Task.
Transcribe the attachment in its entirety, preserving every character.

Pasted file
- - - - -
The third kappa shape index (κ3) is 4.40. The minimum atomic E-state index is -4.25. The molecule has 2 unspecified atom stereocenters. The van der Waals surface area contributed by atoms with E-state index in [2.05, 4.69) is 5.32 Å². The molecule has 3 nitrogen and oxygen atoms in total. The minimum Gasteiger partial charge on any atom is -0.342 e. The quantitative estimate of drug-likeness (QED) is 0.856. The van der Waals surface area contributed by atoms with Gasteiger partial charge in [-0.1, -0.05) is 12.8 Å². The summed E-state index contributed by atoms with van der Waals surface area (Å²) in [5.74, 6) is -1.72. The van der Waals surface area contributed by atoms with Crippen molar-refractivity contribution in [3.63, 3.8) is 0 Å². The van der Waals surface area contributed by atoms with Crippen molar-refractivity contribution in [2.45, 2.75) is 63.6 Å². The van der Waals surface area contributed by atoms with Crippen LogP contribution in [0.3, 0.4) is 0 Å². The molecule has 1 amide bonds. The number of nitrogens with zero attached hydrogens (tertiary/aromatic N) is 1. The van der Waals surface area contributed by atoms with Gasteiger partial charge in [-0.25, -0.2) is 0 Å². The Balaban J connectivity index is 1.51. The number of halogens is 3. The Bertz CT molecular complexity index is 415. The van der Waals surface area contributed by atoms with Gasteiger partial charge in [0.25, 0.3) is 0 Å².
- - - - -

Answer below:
The third kappa shape index (κ3) is 4.40. The minimum atomic E-state index is -4.25. The molecule has 2 unspecified atom stereocenters. The van der Waals surface area contributed by atoms with E-state index in [2.05, 4.69) is 5.32 Å². The molecule has 3 nitrogen and oxygen atoms in total. The minimum Gasteiger partial charge on any atom is -0.342 e. The quantitative estimate of drug-likeness (QED) is 0.856. The van der Waals surface area contributed by atoms with Gasteiger partial charge in [-0.1, -0.05) is 12.8 Å². The summed E-state index contributed by atoms with van der Waals surface area (Å²) in [5.74, 6) is -1.72. The van der Waals surface area contributed by atoms with Crippen molar-refractivity contribution in [3.63, 3.8) is 0 Å². The van der Waals surface area contributed by atoms with Crippen molar-refractivity contribution in [2.45, 2.75) is 63.6 Å². The van der Waals surface area contributed by atoms with Crippen LogP contribution in [0.3, 0.4) is 0 Å². The molecule has 1 amide bonds. The number of nitrogens with zero attached hydrogens (tertiary/aromatic N) is 1. The van der Waals surface area contributed by atoms with Gasteiger partial charge in [-0.25, -0.2) is 0 Å². The Balaban J connectivity index is 1.51. The number of halogens is 3. The Bertz CT molecular complexity index is 415. The van der Waals surface area contributed by atoms with Gasteiger partial charge in [0.25, 0.3) is 0 Å².